make it difficult to interpret the biological significance of the increase in the incidence of MCL observed in the treatment groups. Indeed, NTP has decided to stop using its F344/N rat colony in its bioassays for reasons that include the high background rate of MCL (King-Herbert and Thayer 2006). A supplemental analysis performed by NTP considered disease progression, latency, and various statistical treatments. The analysis suggested an increase in tumor incidence over controls at both test concentrations despite the high spontaneous tumor incidence in the controls.
The significance of MCL findings in multiple NTP bioassays that used the F344 rat was the subject of a recent reanalysis by Thomas et al. (2007), which EPA should reference in the draft IRIS assessment. They examined the incidence of leukemia in 2-year bioassays that included untreated male and female F344 rats from 1971 to 1998. They found that background tumor incidence increased substantially, from 7.9% to 52.5% in males and from 2.1% to 24.2% in females, over that period. The analysis also found that MCL responses are highly variable and subject to substantial modulation by dietary factors.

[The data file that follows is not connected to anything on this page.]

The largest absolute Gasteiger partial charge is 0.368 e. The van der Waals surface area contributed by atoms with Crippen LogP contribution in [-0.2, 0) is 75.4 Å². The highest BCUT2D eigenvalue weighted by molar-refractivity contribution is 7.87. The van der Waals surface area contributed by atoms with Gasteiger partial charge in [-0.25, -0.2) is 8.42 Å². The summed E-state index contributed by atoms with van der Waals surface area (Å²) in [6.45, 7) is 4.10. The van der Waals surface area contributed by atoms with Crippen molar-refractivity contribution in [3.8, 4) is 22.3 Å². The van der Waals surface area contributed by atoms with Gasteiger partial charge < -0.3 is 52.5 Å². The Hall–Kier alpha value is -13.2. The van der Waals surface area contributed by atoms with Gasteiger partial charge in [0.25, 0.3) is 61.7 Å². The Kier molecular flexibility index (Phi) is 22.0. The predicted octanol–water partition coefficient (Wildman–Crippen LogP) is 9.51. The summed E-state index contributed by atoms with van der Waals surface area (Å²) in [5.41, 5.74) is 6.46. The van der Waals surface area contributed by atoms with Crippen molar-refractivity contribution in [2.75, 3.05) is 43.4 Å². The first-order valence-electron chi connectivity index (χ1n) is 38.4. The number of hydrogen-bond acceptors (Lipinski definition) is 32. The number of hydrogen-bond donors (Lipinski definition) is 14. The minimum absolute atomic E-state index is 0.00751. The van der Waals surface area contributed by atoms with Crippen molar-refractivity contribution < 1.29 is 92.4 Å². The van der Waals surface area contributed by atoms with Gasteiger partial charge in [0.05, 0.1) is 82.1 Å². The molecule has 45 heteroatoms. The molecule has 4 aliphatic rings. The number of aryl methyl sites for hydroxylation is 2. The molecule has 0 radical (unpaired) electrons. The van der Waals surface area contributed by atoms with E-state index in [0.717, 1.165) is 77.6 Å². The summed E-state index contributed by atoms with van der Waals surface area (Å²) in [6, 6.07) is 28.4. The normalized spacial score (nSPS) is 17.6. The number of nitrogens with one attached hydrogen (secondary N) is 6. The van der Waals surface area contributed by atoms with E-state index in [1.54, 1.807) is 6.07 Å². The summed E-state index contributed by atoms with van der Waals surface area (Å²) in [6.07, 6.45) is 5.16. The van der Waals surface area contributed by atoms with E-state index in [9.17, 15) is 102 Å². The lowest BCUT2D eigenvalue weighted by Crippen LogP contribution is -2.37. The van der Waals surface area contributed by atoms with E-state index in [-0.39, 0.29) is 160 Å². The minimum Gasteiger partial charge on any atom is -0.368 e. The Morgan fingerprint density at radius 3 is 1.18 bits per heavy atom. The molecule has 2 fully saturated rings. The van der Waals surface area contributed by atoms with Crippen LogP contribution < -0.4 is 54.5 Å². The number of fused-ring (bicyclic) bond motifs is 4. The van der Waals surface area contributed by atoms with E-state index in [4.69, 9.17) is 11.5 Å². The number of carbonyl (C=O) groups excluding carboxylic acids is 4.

Thomas et al. (2007) also evaluated MCL incidence in male and female rats exposed to 500 chemicals. On the basis of 34 NTP studies that yielded evidence of a chemically related increase in the incidence of leukemia, which included the 1986 NTP study of tetrachloroethylene, the authors conducted a reanalysis of dose-response data by comparing results with four statistical methods: Fisher’s test for pair-wise comparison of leukemia incidence between a dose group and a control group, the Cochran-Armitage test for incidence trend, logistic regression for incidence, and life tables for survival-adjusted incidence. Tetrachloroethylene was one of five chemicals shown by the authors to produce leukemia in both sexes of rats. They used the rigid Food and Drug Administration (FDA) statistical criteria for testing dose-related cancer incidences (p < 0.01 for pairwise comparison; p <0.005 for trend test). The results in male rats in the 1986 NTP study revealed a significant dose-response trend when analyzed with a life table (p = 0.004) assuming that MCL is lethal but a nonsignificant trend with logistic regression (p = 0.097) assuming the MCL is nonlethal. Pairwise comparisons revealed dose-related incidences (p = 0.046) for both dose groups, and the trend test yielded a p value of 0.034; neither met the FDA criteria for statistical significance. The borderline significance of the trend test and nonsignificance of logistic regression for the latter two comparisons could be explained in part by the fact that the incidences did not follow an incrementally increasing relationship with dose. In female rats in the NTP study, use of a life table (p = 0.053), logistic regression (p = 0.012), a trend test (p = 0.018), and Fisher’s test (p = 0.014 and 0.022, respectively, for two doses) all revealed a borderline significant dose-related incidence. However, there is inconsistency in statistical significance between the sexes and uncertainty about the shape of the dose-response curve, especially in the lower range of the study. The authors recommended the use of life-table analysis for survival-adjusted leukemia incidence, noting that it is “closer to reflecting the true statistical significance of the carcinogenic effect” than logistic-regression treating dose as linear. Life-table